Reporter Corps participants, from left: Xochil Frausto, Ryan Johnson, Shanice Joseph, Skylar Myers and Miguel Molina
Ryan Johnson was one of five youth reporters whose work was published by The Hechinger Report, a nonprofit journalism site that focuses on the education beat.
Johnson, a 20-year-old sociology major at Loyola Marymount University, contributed to “Education Against the Odds: Student Voices from South L.A.," a partnership between The Hechinger Report, Intersections South LA and Reporter Corps. The series invites students to share their experiences growing up in neighborhoods where pursuing a quality education could be a struggle.
“The idea is that in all the work being done on the education beat, you don’t often get to hear the voices of students,” said Liz Willen, editor of The Hechinger Report. “This is a chance for them to bring their voices to life and hear what they think about education, whether it’s the education they're getting or not getting.”
Johnson describes her neighborhood as a "predominantly African-American enclave" that boasts scenic views and great neighbors. But she and her peers had to go to great lengths--sometimes enduring two-hour commutes and taking three different buses--to go to school. Their families chose to skip the local high school option, which was known for its lack of resources and high dropout rate, and send their kids to charter and private schools. When the neighborhood high school added a magnet program, Johnson wanted to take a closer look at this phenomenon.
“You should be able to feel comfortable going to your local public high school,” she said. “So I was interested in seeing if the magnet conversion could lure the middle-class families in my neighborhood to go there.”
And Johnson affirmed that this issue isn’t just unique to her neighborhood, Baldwin Hills, but to all of South L.A.
“I think parents in general don’t think they have a voice on these issues,” she said. “But more awareness and more education equals more change.”
After a competitive application process, Reporter Corps connects professional journalists from publications like The New York Times and the Wall Street Journal with high school students or recent graduates. Reporter Corps members receive mentors and training to help them report stories.
Johnson, who learned about the 10-week program through a newsletter, described it as a great way to bridge the gap between community issues and journalism.
“Reporters from places like the L.A. Times and Hollywood Reporter came in and gave us advice on the stories we would be reporting and focusing on,” she said.
Although Johnson has completed the program, she stressed its importance in raising awareness about the diverse communities in South L.A., and hopes to contribute more.
Daniela Gerson, director of Reporter Corps, described the program as a training course for young journalists interested in community reporting.
“Education was a main theme that came out of their community reporting,” said Gerson. “So it was a natural partnership to work with The Hechinger Report on this.”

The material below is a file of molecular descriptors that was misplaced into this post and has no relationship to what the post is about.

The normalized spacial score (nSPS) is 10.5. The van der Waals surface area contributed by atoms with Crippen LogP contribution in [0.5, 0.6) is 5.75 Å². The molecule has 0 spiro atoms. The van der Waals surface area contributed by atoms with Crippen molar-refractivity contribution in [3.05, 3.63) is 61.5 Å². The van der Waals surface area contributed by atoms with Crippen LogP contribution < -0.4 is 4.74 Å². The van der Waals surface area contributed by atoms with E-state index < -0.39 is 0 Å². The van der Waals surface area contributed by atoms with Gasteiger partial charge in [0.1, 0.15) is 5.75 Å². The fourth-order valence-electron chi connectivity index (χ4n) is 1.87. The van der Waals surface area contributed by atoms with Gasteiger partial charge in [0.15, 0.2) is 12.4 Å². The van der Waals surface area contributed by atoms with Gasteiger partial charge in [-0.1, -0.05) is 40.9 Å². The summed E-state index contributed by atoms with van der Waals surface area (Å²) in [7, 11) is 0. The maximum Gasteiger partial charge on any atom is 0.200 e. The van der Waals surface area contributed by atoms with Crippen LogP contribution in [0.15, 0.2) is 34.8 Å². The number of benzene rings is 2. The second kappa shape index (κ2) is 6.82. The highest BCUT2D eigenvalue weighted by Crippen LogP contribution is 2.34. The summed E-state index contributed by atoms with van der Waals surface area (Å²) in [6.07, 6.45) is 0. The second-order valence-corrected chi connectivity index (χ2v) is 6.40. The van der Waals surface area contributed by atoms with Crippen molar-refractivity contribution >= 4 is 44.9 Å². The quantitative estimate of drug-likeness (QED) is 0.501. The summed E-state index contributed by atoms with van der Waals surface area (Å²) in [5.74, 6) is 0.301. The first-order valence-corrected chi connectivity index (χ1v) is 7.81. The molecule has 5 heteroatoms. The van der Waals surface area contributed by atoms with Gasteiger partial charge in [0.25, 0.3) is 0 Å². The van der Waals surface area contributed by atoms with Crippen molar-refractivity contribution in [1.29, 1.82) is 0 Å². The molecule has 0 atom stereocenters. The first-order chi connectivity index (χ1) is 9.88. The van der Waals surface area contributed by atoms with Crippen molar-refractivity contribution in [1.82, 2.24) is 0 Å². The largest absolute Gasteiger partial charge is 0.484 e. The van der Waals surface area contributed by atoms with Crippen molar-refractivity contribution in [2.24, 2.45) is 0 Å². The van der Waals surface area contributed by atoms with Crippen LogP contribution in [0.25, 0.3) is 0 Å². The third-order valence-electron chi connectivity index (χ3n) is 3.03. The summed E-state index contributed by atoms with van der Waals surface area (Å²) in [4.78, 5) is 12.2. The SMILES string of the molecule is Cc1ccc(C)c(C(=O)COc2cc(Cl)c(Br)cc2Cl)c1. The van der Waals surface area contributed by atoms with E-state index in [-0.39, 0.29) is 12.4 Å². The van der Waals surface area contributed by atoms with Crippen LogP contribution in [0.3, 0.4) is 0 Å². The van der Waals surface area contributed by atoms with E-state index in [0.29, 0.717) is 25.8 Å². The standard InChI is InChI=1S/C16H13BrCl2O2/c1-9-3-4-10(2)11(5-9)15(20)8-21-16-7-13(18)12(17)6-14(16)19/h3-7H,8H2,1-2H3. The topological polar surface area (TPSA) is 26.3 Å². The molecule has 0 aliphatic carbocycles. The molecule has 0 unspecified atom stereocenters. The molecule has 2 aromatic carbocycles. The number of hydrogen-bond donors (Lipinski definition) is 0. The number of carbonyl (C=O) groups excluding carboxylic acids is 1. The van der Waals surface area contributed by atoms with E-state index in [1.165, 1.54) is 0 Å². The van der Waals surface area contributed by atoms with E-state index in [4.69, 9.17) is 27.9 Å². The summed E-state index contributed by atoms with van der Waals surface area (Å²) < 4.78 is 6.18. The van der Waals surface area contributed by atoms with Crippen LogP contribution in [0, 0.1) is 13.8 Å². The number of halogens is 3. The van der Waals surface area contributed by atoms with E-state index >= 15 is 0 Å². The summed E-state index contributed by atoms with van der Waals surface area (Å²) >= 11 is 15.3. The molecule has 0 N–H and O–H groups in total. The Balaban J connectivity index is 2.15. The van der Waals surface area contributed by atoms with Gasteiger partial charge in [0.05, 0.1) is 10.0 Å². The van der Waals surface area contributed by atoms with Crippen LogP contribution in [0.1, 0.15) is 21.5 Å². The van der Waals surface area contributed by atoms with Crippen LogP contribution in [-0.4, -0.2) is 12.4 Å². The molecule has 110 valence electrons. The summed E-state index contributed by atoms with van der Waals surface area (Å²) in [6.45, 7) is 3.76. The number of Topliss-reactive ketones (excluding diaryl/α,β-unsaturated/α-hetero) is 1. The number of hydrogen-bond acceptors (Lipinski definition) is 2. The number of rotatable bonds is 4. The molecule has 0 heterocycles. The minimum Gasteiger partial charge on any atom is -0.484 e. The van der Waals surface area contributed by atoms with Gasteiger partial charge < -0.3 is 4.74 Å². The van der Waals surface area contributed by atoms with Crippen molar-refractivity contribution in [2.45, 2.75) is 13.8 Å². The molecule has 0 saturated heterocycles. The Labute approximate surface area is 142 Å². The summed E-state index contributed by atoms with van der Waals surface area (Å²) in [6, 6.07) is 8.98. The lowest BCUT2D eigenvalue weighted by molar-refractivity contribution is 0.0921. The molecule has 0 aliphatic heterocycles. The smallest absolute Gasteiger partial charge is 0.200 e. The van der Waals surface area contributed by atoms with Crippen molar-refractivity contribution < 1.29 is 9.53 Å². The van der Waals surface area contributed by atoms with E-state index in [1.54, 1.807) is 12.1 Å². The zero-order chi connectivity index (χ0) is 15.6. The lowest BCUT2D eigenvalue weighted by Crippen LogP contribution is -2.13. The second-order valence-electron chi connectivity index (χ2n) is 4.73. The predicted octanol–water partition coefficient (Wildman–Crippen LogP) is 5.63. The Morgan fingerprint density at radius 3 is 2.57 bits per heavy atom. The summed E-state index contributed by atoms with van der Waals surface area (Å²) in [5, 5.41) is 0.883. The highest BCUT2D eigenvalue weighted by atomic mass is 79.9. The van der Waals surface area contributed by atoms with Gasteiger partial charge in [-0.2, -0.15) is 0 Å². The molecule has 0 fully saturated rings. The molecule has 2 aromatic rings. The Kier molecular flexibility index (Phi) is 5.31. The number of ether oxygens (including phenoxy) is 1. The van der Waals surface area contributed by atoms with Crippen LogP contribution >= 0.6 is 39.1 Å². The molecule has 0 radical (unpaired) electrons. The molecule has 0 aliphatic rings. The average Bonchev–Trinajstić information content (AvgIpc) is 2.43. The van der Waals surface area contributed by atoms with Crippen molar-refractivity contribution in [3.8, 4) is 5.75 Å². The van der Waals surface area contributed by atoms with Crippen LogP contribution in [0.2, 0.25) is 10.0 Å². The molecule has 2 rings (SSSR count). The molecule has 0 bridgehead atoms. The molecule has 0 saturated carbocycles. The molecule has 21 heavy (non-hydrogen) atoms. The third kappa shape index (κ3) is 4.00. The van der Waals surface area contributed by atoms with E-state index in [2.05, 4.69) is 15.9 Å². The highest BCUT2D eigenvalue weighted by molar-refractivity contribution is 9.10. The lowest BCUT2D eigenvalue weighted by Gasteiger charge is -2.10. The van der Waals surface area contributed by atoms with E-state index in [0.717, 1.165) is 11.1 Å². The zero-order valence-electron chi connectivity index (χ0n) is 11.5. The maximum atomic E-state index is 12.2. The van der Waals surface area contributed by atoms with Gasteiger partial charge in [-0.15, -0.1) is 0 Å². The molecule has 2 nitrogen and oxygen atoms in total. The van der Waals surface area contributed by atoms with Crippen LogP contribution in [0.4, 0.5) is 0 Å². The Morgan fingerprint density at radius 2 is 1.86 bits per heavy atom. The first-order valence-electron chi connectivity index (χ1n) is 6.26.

The collaboration was the brainchild of The Hechinger Report's managing editor, Sarah Garland.
And Gerson said this collaboration was important because Reporter Corps introduced stories specific to South L.A., while the Hechinger Report provided the context of broader education issues.
The three-year-old Hechinger Report is a specialized nonprofit news websites dedicated to hard-hitting education journalism. The Report has gained traction in part by filling the void left by mainstream newspapers and wire services, which no longer have the resources to support full-time education coverage.
“We care deeply about covering education because it’s a beat that doesn’t get a lot of specialization,” said Liz Willen, editor of The Hechinger Report and director of The Hechinger Institute. “We’re all real experts on it here and we think it’s the best beat in journalism.”
In 1996, the organization was known as The Hechinger Institute, which, similar to Reporter Corps, provided training for education reporters. As education coverage began to lack in-depth reporting, The Hechinger Report began providing the news.
“There was a culture of foundation-funded journalism around deep issues that were disappearing around regular press because newspapers didn’t have the resources to cover them,” said Willen.
The nonprofit, which has won many awards, uses their partnerships and collaborations to pitch their stories to multiple newspapers, websites, magazines and radio stations, in addition to working alongside reporters. Despite the small staff of five members and an intern, their work has been published in publications from The New Jersey Spotlight to The Atlantic. They currently have a full-time reporter living in Jackson, Miss., to cover their education system for the "Mississippi Learning" series.
Willen described the education beat as one of the most important in journalism because of its ability to create change.
“This is a beat where it’s so important to show and not tell,” she said. “And you can’t do that if you’re not in the classroom or reporting across the country.”
Read other columns from the series.
Correction: Nov. 1, 2013: An earlier version of this story omitted Sarah Garland. It also referred incompletely to Liz Willen, who is both editor of The Hechinger Report and director of The Hechinger Institute. Finally, it misstated the city in Mississippi where a reporter lives. It is Jackson, not Jacksonville, Miss.